But the bag may not meet everyone's needs. I generally go out with a 442 and two or three Sennheiser G2's. The wireless are pretty small and light, compared to, say, Lectros, so the 1F covers me just fine. However, should you need space for more receivers, and /or a recording deck (the majority of my paid work is single-system), then you may wish to consider a larger bag up the line, or another manufacturer. As of right now, the 1F (the smallest of the line) is the only one available with the forward-mounting option.

Using the PEGZ-1F on a recent HGTV shoot with DP Christopher Nolan.

Pros: Usual Petrol build; extremely customizable internal wiring structure; more ergonomic forward mounting of mixer; exterior mounting pouches for wireless.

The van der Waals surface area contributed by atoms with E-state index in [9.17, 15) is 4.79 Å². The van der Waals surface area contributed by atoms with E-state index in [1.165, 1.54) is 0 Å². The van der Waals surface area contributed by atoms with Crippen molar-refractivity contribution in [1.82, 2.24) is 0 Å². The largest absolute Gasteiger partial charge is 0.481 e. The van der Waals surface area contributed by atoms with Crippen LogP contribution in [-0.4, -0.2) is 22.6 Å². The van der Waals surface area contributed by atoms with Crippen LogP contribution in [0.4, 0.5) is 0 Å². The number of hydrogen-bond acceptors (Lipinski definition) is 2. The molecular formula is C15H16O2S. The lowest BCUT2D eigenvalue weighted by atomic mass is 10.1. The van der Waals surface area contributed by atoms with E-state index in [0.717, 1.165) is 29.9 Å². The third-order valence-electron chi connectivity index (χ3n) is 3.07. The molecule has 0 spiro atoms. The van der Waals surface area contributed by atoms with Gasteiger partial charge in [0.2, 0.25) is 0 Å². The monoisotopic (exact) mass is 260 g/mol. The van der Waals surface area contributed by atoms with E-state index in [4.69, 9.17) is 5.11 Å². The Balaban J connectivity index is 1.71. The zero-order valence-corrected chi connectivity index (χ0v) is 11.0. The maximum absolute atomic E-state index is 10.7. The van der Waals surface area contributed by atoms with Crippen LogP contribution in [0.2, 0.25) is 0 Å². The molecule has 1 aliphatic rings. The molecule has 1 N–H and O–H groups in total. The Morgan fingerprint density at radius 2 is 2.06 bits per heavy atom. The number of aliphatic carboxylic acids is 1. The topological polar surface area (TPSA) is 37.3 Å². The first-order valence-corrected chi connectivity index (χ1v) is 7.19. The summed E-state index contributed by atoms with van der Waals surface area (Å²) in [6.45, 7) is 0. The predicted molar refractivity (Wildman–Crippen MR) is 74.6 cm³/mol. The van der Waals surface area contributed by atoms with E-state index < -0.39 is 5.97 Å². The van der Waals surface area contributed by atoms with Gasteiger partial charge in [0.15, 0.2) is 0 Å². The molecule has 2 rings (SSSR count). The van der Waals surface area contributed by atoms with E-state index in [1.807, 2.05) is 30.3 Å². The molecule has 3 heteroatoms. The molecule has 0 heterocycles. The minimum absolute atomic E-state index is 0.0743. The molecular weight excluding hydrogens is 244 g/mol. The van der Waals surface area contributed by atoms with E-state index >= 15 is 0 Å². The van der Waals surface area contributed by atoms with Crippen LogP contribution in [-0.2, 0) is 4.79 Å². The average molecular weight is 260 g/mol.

Cons: may be too small for over-the-shoulder double-system, or larger numbers of wireless receivers.

MSRP: $283


05 March 2008

And I'm All Out Of "Snap" Jokes...

Audio Ease's Snapper is a new audio utility that streamlines a lot of the grunt work of audio post: locating, transcoding and track-splitting happen directly in OS X's finder (sorry, Mac only right now), without having to open a separate app. Snip, from multimediashooter.com:

When you select an audio file in the Mac Finder, Snapper immediately appears right beneath the current window, showing you the wave form. In the Snapper wave form you can select a part of the sound file and:
• drag it out, to create a new file.
• upload it to your Pro Tools cursor.
• turn the selection into an mp3 file.
• split stereo files into separate .L and .R files or vise versa
• convert to mp4 and attach it to an email in one go.
• export to AIFF, WAV, BWF, mp3, or m4a.

But the demo video must be seen to be believed. Very, very fast and simple. If only all DAWs were this lean.